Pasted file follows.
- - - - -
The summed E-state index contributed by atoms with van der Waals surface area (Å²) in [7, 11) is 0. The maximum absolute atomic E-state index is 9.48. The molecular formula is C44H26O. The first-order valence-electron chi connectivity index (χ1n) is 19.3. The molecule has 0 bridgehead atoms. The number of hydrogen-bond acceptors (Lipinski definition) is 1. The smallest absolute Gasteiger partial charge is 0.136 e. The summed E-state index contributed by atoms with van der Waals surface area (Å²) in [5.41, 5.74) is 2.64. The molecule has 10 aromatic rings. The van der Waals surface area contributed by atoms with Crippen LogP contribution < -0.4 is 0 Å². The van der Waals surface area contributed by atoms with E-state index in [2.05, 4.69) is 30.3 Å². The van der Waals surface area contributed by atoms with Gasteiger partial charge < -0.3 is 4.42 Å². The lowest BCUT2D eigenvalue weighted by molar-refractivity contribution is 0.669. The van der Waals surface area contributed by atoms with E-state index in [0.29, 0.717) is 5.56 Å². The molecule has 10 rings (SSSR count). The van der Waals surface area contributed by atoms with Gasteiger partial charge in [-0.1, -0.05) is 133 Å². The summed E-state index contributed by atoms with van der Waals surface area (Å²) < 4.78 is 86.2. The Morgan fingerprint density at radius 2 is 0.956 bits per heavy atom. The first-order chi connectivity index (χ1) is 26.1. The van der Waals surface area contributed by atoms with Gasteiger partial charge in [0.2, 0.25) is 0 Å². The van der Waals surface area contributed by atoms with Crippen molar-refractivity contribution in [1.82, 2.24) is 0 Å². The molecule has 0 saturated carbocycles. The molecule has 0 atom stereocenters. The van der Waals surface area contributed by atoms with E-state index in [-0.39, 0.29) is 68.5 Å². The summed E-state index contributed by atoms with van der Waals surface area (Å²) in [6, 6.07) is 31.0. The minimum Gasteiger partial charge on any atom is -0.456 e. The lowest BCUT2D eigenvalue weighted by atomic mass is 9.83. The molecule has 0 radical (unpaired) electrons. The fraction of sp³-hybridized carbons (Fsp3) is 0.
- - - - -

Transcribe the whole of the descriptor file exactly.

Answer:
The summed E-state index contributed by atoms with van der Waals surface area (Å²) in [7, 11) is 0. The maximum absolute atomic E-state index is 9.48. The molecular formula is C44H26O. The first-order valence-electron chi connectivity index (χ1n) is 19.3. The molecule has 0 bridgehead atoms. The number of hydrogen-bond acceptors (Lipinski definition) is 1. The smallest absolute Gasteiger partial charge is 0.136 e. The summed E-state index contributed by atoms with van der Waals surface area (Å²) in [5.41, 5.74) is 2.64. The molecule has 10 aromatic rings. The van der Waals surface area contributed by atoms with Crippen LogP contribution < -0.4 is 0 Å². The van der Waals surface area contributed by atoms with E-state index in [2.05, 4.69) is 30.3 Å². The van der Waals surface area contributed by atoms with Gasteiger partial charge < -0.3 is 4.42 Å². The lowest BCUT2D eigenvalue weighted by molar-refractivity contribution is 0.669. The van der Waals surface area contributed by atoms with E-state index in [0.29, 0.717) is 5.56 Å². The molecule has 10 rings (SSSR count). The van der Waals surface area contributed by atoms with Gasteiger partial charge in [-0.1, -0.05) is 133 Å². The summed E-state index contributed by atoms with van der Waals surface area (Å²) < 4.78 is 86.2. The Morgan fingerprint density at radius 2 is 0.956 bits per heavy atom. The first-order chi connectivity index (χ1) is 26.1. The van der Waals surface area contributed by atoms with Gasteiger partial charge in [0.2, 0.25) is 0 Å². The van der Waals surface area contributed by atoms with Crippen molar-refractivity contribution in [1.82, 2.24) is 0 Å². The molecule has 0 saturated carbocycles. The molecule has 0 atom stereocenters. The van der Waals surface area contributed by atoms with E-state index in [-0.39, 0.29) is 68.5 Å². The summed E-state index contributed by atoms with van der Waals surface area (Å²) in [6, 6.07) is 31.0. The minimum Gasteiger partial charge on any atom is -0.456 e. The lowest BCUT2D eigenvalue weighted by atomic mass is 9.83. The molecule has 0 radical (unpaired) electrons. The fraction of sp³-hybridized carbons (Fsp3) is 0.